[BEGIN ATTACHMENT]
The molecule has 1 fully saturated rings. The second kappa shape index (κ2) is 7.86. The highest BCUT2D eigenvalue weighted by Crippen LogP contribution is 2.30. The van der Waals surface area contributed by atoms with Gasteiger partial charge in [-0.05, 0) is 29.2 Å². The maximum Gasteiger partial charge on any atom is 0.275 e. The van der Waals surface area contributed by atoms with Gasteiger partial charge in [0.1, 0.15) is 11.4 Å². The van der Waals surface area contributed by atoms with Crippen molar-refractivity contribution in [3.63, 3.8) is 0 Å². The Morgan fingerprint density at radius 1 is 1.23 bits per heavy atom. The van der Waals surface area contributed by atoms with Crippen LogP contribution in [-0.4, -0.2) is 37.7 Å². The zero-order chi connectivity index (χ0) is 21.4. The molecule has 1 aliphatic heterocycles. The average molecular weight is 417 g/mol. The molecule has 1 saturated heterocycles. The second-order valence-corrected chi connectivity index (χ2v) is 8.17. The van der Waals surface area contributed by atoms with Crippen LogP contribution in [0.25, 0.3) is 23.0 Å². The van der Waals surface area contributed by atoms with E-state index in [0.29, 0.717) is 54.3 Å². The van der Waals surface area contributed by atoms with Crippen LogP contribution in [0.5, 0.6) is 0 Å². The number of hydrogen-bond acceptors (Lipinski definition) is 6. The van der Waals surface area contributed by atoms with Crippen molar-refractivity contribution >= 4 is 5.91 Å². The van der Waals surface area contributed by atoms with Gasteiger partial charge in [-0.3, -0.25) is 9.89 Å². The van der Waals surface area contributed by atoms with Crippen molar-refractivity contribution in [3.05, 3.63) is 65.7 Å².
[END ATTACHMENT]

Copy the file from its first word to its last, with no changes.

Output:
The molecule has 1 fully saturated rings. The second kappa shape index (κ2) is 7.86. The highest BCUT2D eigenvalue weighted by Crippen LogP contribution is 2.30. The van der Waals surface area contributed by atoms with Gasteiger partial charge in [-0.05, 0) is 29.2 Å². The maximum Gasteiger partial charge on any atom is 0.275 e. The van der Waals surface area contributed by atoms with Gasteiger partial charge in [0.1, 0.15) is 11.4 Å². The van der Waals surface area contributed by atoms with Crippen molar-refractivity contribution in [3.63, 3.8) is 0 Å². The Morgan fingerprint density at radius 1 is 1.23 bits per heavy atom. The van der Waals surface area contributed by atoms with Crippen LogP contribution in [-0.4, -0.2) is 37.7 Å². The zero-order chi connectivity index (χ0) is 21.4. The molecule has 1 aliphatic heterocycles. The average molecular weight is 417 g/mol. The molecule has 1 saturated heterocycles. The second-order valence-corrected chi connectivity index (χ2v) is 8.17. The van der Waals surface area contributed by atoms with Crippen LogP contribution in [0.25, 0.3) is 23.0 Å². The van der Waals surface area contributed by atoms with E-state index in [0.29, 0.717) is 54.3 Å². The van der Waals surface area contributed by atoms with Crippen LogP contribution in [0.5, 0.6) is 0 Å². The number of hydrogen-bond acceptors (Lipinski definition) is 6. The van der Waals surface area contributed by atoms with Crippen molar-refractivity contribution >= 4 is 5.91 Å². The van der Waals surface area contributed by atoms with Gasteiger partial charge in [-0.3, -0.25) is 9.89 Å². The van der Waals surface area contributed by atoms with Crippen molar-refractivity contribution in [3.05, 3.63) is 65.7 Å².